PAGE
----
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2018 Reading Challenge: The Year of Reading Buechner

So…here we are in 2018!

A brand new year is an opportunity for reflecting on the past and looking forward to the future, and in this case, I’m going to do the latter and reveal my new reading challenge for 2018: The Year of Reading Buechner.

First of all, a brief explanatory note. I started doing a reading challenge two years ago, with my Year of Reading Lewis, in which once a month I read a book by C.S. Lewis and blogged about it here. I truly enjoyed that series, and will definitely do a Year of Reading Lewis, Pt. 2, one year, because there are many more Lewis books I want to re-read and others I want to discover.

Last year I embarked on the Year of Fun Reading Challenge, inspired by the Modern Mrs. Darcy blog, and had a great time! But this year I wanted to return to something a little more meaty. I almost decided on doing my Lewis Pt. 2 series again, but in the end decided to branch out a bit and try someone different; an author into whose works I have been wanting to delve more deeply.


Frederick Buechner. Photo from

Frederick Buechner (pronounced BEEK-ner) is one of America’s greatest living writers, still active today, in his nineties. He has earned many awards, including the O. Henry Award, finalist for the Pulitzer Prize, finalist for the National Book Award, Christianity and Literature Belles Lettres Prize, Critics’ Choice Book Award, and others. His honorary degrees include ones from Yale and Virginia Theological Seminary.

Buechner is both an author and a ordained Presbyterian minister, and his writing runs the gamut from poetry, essays, fiction, sermons, and autobiography. He has published over 30 books, which gives me a lot to choose from!

I am not completely new to Frederick Buechner. A couple of years ago I read The Son of Laughter, his book about the biblical patriarch Jacob. I found it so startling and compelling I have been eager to read more of his work ever since. Aside from that, though, I chose Frederick Buechner for my focus this year for a couple of reasons.

First of all, he is someone who writes about the intersection of faith, culture, and art, and that is something I am very interested in. I’m looking forward to his thoughts on this, and to examining how he does that in his own writing.

Blechner also has a couple of fiction books on medieval saints. Godric (published in 1980) was the finalist for the Pulitzer Prize that year, and Brendan (1987), is about one of my favourite characters from the Early Middle Ages, Brendan the Navigator. So I will be able to tie at least some of his writing into my Dark Ages focus here on the blog.

Finally, I have been intrigued by the many quotes and excerpts I have read by Buechner.  And in October, when I read this post over at A Pilgrim in Narnia, I was sold. Buechner it would be for 2018!

Probably his most famous quote is one that is good for us all to ponder, especially as we head into this new year:

Listen to your life. See it for the fathomless mystery it is. In the boredom and pain of it, no less than in the excitement and gladness: touch, taste, smell your way to the holy and hidden heart of it, because in the last analysis all moments are key moments, and life itself is grace.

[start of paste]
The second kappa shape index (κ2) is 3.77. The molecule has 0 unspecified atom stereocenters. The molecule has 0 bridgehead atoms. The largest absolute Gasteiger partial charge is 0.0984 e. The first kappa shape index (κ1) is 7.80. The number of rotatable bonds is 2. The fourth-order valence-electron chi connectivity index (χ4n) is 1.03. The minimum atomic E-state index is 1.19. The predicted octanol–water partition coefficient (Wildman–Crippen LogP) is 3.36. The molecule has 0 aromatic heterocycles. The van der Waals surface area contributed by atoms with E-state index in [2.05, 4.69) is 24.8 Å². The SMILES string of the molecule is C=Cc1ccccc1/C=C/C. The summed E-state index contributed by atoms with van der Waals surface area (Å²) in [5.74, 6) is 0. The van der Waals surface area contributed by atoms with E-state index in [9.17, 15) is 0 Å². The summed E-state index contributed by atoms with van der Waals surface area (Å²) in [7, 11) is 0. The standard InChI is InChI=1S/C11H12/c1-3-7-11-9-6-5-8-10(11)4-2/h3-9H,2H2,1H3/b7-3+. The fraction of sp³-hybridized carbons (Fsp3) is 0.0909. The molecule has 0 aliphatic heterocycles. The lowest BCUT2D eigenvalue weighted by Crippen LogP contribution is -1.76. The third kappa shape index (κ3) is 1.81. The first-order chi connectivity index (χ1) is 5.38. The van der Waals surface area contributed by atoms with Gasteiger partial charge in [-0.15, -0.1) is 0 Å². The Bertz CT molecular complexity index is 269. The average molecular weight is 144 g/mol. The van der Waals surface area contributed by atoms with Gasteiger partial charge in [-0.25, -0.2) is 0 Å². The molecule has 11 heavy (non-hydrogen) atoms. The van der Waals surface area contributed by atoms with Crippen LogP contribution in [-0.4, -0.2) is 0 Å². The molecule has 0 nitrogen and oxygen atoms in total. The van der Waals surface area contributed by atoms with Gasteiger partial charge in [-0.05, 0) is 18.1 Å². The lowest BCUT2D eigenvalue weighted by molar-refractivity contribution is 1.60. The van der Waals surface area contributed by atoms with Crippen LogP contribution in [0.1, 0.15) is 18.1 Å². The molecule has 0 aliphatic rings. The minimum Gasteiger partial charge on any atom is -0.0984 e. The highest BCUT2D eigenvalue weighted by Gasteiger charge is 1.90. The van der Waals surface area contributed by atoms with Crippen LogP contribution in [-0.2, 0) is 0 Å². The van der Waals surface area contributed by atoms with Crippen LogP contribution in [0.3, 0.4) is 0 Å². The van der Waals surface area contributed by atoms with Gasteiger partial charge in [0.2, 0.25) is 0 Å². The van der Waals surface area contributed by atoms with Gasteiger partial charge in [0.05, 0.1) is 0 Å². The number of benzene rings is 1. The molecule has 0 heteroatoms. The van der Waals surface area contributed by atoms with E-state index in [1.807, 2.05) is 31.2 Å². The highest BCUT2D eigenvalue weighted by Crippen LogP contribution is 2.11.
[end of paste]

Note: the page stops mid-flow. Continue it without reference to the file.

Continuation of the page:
– Frederick Buechner, Now and Then: A Memoir of Vocation.

I hope you will join me as I journey into the writing of Frederick Buechner. As in previous years, I will be reading one book a month for this series and will blog about it on the last Friday of the month. The series will start at the end of January with one of Frederick Buechner’s newest: The Remarkable Ordinary: How to Stop, Look, and Listen to Your Life. 

Featured Image from


  1. Oh, very cool. I am a big fan of Buechner, just finishing the Book of Bebb a couple of days ago. It is really four short books–and all of his books are pretty short. Bebb is one of my favourite characters. There is a 365-day reader, which I reviewed a long time ago:
    Not a lot of Buechner for me. Just finished Bebb, and I’ll read the 2nd memoir this winter, the 3rd in the summer, and the 4th in the fall. The memoirs are quite important to me.
    Brendan and Godric are difficult but gorgeous. I’d love to read his first bestseller, a preChristian book, but I’ve never seen it.
    Good luck!

    1. L.A. Smith says:

      I definitely have the memoirs and Bebb on the list to read this year. Seems like there’s a lot of rehashing/re-compiling of his stuff out there too. I’m hoping to read as much of a variety as I can though, so hopefully won’t get too many repetitive works read throughout the year. Looking forward to it!

  2. sdorman says:

    so unfamiliar to me! looking forward to your thoughts on his books. i do wonder if i’ll ever read any of them.
    “because in the last analysis all moments are key moments” — well said. (if God is God it must be so?)

    1. L.A. Smith says:

      He’s a writer I’ve heard a lot about and haven’t read enough of, so it will be interesting to dive in!

  3. I really like the quote

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